These facts and inferences, when taken together, allowed the jury to reach the reasonable conclusion that appellant was in knowing possession of the cocaine. See United States v. Crawford, 906 F.2d 1531, 1535 (11th Cir. 1990) (Possession may be actual or constructive and may be shown by either direct or circumstantial evidence).

Appellant claims that passive receipt of the package is an insufficient basis for conviction on the charge of using the mail service in furtherance of drug trafficking. The facts underlying the jury's reasonable finding of guilt on the possession charge indicates that appellant anticipated receipt of the package. Further, appellant's opening of the package and removal of some of its contents goes beyond mere passive receipt.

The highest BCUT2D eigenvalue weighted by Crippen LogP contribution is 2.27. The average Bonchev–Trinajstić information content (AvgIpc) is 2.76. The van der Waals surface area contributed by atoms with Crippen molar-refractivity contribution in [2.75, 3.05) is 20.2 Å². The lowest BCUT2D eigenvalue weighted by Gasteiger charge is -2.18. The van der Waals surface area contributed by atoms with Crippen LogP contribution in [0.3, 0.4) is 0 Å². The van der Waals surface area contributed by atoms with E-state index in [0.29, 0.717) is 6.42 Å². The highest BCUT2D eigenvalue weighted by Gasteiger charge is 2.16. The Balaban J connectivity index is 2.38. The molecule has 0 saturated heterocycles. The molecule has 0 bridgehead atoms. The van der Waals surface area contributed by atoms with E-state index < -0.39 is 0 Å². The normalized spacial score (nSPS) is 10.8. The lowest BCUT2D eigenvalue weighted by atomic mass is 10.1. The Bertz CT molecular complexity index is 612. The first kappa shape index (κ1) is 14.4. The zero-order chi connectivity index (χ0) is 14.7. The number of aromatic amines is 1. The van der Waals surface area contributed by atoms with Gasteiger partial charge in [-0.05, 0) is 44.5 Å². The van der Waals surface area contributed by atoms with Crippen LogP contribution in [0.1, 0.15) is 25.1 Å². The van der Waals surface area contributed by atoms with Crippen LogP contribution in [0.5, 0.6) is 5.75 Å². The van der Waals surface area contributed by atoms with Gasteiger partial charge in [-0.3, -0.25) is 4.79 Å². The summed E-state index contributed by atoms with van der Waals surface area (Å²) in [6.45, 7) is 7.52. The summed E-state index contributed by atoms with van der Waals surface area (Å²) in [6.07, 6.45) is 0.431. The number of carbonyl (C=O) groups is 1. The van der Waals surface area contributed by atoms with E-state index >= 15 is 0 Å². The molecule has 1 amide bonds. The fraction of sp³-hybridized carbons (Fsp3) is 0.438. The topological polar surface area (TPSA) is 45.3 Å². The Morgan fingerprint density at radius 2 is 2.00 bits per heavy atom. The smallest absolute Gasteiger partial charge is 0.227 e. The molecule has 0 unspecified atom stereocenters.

It is significant that appellant opened the package even though it was addressed to someone else. If, as appellant argues, he was not anticipating receipt of the package, it would be reasonable to expect him to return it to the post office for proper delivery or return to the sender.9  The appellant's action in opening the package was consistent with an expectation of receipt. Accordingly, it was reasonable for the jury to conclude that appellant knowingly used the mails in furtherance of drug trafficking and to convict on the charge.

Appellant claims due process violations in the government's methods of investigation, controlled delivery and arrest. However, no objection on these grounds was ever raised before the district court. An issue not presented before the district court may not be presented for the first time on appeal. See United States v. Edmondson, 818 F.2d 768, 769 (11th Cir. 1987). Trial counsel, not the same counsel as on appeal, did attempt to bring into evidence the government's methods of controlled delivery, investigation and arrest during the testimony of appellant's daughter. The trial judge asked counsel what relevancy those issues had to the issue then before the district court--namely, appellant's innocence or guilt: